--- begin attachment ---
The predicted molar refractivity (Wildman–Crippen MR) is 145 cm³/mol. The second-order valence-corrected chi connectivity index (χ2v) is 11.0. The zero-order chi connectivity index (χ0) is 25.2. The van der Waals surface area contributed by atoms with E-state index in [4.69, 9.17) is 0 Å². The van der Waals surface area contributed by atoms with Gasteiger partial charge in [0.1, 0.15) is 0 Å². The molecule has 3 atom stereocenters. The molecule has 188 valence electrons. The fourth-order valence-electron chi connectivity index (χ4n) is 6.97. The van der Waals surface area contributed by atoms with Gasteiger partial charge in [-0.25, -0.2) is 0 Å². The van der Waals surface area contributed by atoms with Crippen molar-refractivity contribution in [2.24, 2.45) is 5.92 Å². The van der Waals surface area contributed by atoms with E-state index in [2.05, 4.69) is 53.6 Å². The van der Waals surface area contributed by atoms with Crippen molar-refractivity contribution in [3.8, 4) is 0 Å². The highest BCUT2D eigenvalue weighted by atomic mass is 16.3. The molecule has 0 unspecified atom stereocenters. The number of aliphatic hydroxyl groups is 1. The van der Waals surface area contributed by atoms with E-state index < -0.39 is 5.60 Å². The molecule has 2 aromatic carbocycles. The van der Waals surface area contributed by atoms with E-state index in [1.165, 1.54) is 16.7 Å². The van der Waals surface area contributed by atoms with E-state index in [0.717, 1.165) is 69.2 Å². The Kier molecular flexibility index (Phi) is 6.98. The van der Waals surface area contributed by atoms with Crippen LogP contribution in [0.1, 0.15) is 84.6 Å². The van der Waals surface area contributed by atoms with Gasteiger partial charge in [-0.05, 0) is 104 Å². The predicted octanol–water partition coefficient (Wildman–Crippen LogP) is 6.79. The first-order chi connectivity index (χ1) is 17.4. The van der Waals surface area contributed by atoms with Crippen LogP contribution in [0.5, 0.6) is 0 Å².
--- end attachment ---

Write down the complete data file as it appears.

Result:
The predicted molar refractivity (Wildman–Crippen MR) is 145 cm³/mol. The second-order valence-corrected chi connectivity index (χ2v) is 11.0. The zero-order chi connectivity index (χ0) is 25.2. The van der Waals surface area contributed by atoms with E-state index in [4.69, 9.17) is 0 Å². The van der Waals surface area contributed by atoms with Gasteiger partial charge in [0.1, 0.15) is 0 Å². The molecule has 3 atom stereocenters. The molecule has 188 valence electrons. The fourth-order valence-electron chi connectivity index (χ4n) is 6.97. The van der Waals surface area contributed by atoms with Gasteiger partial charge in [-0.25, -0.2) is 0 Å². The van der Waals surface area contributed by atoms with Crippen molar-refractivity contribution in [2.24, 2.45) is 5.92 Å². The van der Waals surface area contributed by atoms with E-state index in [2.05, 4.69) is 53.6 Å². The van der Waals surface area contributed by atoms with Crippen molar-refractivity contribution in [3.8, 4) is 0 Å². The highest BCUT2D eigenvalue weighted by atomic mass is 16.3. The molecule has 0 unspecified atom stereocenters. The number of aliphatic hydroxyl groups is 1. The van der Waals surface area contributed by atoms with E-state index < -0.39 is 5.60 Å². The molecule has 2 aromatic carbocycles. The van der Waals surface area contributed by atoms with E-state index in [1.165, 1.54) is 16.7 Å². The van der Waals surface area contributed by atoms with E-state index in [0.717, 1.165) is 69.2 Å². The Kier molecular flexibility index (Phi) is 6.98. The van der Waals surface area contributed by atoms with Crippen LogP contribution in [0.1, 0.15) is 84.6 Å². The van der Waals surface area contributed by atoms with Gasteiger partial charge in [-0.05, 0) is 104 Å². The predicted octanol–water partition coefficient (Wildman–Crippen LogP) is 6.79. The first-order chi connectivity index (χ1) is 17.4. The van der Waals surface area contributed by atoms with Crippen LogP contribution in [0.5, 0.6) is 0 Å².